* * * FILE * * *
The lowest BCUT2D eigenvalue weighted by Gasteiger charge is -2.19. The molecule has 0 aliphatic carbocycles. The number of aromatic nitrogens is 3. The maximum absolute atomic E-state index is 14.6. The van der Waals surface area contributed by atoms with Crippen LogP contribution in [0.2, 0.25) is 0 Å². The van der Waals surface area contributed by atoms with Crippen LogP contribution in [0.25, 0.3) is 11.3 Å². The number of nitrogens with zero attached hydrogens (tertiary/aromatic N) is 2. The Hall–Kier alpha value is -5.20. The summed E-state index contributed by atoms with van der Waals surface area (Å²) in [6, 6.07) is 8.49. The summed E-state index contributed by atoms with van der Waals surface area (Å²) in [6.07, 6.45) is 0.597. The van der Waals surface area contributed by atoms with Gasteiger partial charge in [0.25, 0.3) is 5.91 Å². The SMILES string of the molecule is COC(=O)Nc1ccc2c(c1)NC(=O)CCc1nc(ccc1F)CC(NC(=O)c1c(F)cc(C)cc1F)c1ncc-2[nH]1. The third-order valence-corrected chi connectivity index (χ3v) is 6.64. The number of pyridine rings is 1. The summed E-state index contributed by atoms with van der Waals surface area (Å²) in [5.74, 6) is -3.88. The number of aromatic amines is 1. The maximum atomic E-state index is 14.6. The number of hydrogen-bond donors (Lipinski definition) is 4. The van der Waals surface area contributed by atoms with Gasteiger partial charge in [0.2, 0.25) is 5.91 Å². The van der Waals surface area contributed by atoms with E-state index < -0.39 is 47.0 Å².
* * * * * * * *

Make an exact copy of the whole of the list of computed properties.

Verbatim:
The lowest BCUT2D eigenvalue weighted by Gasteiger charge is -2.19. The molecule has 0 aliphatic carbocycles. The number of aromatic nitrogens is 3. The maximum absolute atomic E-state index is 14.6. The van der Waals surface area contributed by atoms with Crippen LogP contribution in [0.2, 0.25) is 0 Å². The van der Waals surface area contributed by atoms with Crippen LogP contribution in [0.25, 0.3) is 11.3 Å². The number of nitrogens with zero attached hydrogens (tertiary/aromatic N) is 2. The Hall–Kier alpha value is -5.20. The summed E-state index contributed by atoms with van der Waals surface area (Å²) in [6, 6.07) is 8.49. The summed E-state index contributed by atoms with van der Waals surface area (Å²) in [6.07, 6.45) is 0.597. The van der Waals surface area contributed by atoms with Gasteiger partial charge in [0.25, 0.3) is 5.91 Å². The SMILES string of the molecule is COC(=O)Nc1ccc2c(c1)NC(=O)CCc1nc(ccc1F)CC(NC(=O)c1c(F)cc(C)cc1F)c1ncc-2[nH]1. The third-order valence-corrected chi connectivity index (χ3v) is 6.64. The number of pyridine rings is 1. The summed E-state index contributed by atoms with van der Waals surface area (Å²) in [5.74, 6) is -3.88. The number of aromatic amines is 1. The maximum atomic E-state index is 14.6. The number of hydrogen-bond donors (Lipinski definition) is 4. The van der Waals surface area contributed by atoms with Gasteiger partial charge in [0.2, 0.25) is 5.91 Å². The van der Waals surface area contributed by atoms with E-state index < -0.39 is 47.0 Å².